“Drupa 2016 was about helping customers to realise the new growth opportunities with digital print. At Drupa 2020, we’re committed not only to helping our customers envision how their business models can evolve, but also to demonstrating how they can embrace that vision and, with Canon’s support, turn it into a reality. There is still so much untapped potential for our customers to explore – whether it’s uncovering new application possibilities or maximising operational efficiencies – and automated, end-to-end digital print solutions play a key role in enabling future growth. Visitors to the Canon stand will be inspired by what digital print technology is capable of delivering and how it can transform conceptual applications into profitable commercial products. Drupa 2020 is the place and time for customers to embrace their full potential.”
EFI’s Mallozzi says he anticipates four main themes for the 2020 show: packaging, textiles, intelligent automation, and inkjet innovation. From a customer viewpoint, he also pinpoints four key areas of interest gleaned from EFI’s customer base: being able to turn jobs around more quickly; new applications that create more value and attract new business; data insights “having accurate and current data that details their total cost of ownership for their equipment and solutions is a big need”; and insourcing of jobs. “Customers will gain market share and increase margin by bringing formerly outsourced jobs in house,” he explains.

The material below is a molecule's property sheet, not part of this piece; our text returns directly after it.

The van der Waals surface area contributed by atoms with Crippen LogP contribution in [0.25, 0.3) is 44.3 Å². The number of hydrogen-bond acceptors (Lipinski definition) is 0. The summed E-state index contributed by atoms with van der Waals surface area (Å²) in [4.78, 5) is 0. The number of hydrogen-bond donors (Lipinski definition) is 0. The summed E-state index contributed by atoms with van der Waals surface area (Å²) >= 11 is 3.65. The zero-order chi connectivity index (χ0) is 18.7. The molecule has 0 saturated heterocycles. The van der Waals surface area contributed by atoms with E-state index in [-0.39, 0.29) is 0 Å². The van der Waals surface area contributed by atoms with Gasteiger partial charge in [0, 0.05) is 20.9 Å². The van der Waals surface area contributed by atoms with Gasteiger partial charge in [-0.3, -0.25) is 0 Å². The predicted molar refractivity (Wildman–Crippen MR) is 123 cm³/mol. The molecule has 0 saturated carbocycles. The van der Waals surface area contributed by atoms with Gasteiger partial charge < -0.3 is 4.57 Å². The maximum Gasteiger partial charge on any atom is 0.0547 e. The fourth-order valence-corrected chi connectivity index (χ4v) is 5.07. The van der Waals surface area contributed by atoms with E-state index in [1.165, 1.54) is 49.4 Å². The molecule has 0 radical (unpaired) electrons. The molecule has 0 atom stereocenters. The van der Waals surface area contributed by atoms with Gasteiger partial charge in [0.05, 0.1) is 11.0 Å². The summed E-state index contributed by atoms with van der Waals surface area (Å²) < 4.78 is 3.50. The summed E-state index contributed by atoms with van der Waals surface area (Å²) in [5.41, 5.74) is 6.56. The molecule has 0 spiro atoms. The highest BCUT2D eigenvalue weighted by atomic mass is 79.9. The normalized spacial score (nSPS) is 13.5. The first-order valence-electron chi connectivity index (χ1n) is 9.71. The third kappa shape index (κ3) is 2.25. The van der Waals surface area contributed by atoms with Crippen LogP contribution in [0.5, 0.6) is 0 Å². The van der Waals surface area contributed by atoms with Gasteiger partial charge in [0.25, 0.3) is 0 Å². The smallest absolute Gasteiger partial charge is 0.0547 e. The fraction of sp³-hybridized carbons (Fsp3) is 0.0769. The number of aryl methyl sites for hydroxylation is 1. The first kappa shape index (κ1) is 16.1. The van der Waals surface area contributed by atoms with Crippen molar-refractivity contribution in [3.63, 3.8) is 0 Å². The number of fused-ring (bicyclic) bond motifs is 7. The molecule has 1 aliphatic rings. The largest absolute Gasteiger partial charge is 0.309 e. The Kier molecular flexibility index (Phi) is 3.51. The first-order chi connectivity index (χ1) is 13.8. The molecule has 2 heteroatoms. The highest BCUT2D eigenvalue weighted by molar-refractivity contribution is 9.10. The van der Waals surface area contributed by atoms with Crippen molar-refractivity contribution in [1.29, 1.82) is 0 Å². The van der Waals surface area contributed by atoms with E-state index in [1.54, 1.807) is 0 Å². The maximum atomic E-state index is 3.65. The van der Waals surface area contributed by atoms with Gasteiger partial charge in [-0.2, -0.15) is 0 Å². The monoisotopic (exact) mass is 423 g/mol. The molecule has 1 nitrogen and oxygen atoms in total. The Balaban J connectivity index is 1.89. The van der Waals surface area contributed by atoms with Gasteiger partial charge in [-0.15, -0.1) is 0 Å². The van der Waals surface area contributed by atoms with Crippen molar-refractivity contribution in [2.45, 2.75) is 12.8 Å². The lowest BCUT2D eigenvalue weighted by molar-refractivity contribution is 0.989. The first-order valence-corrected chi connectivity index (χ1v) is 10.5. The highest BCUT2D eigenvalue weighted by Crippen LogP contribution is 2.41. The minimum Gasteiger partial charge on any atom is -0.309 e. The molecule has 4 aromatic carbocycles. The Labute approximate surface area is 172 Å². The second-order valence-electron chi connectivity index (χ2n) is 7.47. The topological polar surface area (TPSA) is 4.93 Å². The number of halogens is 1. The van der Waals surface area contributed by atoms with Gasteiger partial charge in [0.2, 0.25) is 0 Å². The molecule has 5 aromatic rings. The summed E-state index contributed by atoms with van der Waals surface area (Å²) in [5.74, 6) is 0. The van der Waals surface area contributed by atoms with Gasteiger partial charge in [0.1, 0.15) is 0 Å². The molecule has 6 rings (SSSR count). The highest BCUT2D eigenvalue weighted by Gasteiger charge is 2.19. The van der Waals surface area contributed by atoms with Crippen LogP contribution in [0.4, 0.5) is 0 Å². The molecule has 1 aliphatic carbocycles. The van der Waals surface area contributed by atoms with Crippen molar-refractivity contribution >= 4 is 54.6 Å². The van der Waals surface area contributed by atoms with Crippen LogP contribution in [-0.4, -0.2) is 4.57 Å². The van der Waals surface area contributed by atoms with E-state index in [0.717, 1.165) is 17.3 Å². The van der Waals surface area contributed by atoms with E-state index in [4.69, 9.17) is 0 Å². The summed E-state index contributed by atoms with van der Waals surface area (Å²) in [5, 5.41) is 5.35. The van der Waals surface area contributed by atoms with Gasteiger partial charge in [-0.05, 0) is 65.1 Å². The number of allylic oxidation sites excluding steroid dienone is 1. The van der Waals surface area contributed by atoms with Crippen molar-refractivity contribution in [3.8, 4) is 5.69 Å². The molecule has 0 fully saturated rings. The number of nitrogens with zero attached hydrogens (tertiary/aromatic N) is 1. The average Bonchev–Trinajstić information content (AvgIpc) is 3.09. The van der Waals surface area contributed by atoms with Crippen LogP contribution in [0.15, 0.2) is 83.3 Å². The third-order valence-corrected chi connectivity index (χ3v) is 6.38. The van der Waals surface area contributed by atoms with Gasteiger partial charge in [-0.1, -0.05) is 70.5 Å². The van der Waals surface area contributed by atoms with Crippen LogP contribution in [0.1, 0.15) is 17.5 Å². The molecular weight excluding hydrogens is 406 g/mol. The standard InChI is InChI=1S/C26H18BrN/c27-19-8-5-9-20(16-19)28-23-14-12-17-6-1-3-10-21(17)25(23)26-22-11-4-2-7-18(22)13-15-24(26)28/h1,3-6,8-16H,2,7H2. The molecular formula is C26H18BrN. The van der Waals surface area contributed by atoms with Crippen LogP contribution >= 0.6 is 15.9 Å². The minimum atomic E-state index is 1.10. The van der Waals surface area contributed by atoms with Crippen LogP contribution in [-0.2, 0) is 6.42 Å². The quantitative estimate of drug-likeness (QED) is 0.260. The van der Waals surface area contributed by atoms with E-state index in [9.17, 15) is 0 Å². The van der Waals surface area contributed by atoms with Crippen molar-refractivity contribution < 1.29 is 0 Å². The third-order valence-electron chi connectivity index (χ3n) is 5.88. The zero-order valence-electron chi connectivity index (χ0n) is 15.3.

“Many of our customers are looking for an integrated approach, which is where EFI is positioned. And that is why we’re so excited about Drupa, a show that encompasses signage, packaging, textile, commercial print and more. Some of our most successful customers rely on us for their plant-wide management systems, as well as for the production and output on all their devices. It is a responsibility we take seriously, and we are there to help them grow.”
At HP, Smetana says that customers have a variety of imperatives. “We are picking up a number of industry trends. For some customers the challenge is that it’s very hard to get skilled labour, therefore they are looking for automation so the more we can automate, the more it helps,” he explains.
“Larger PSPs are typically looking for higher speeds and lower total cost of ownership; whereas smaller, family-owned businesses might be asking how they can differentiate their services, while also leveraging automation. We see common ground in the themes of sustainability, colour management, automation and with Print OS which is now available for the mid- and high-volume market,” he adds.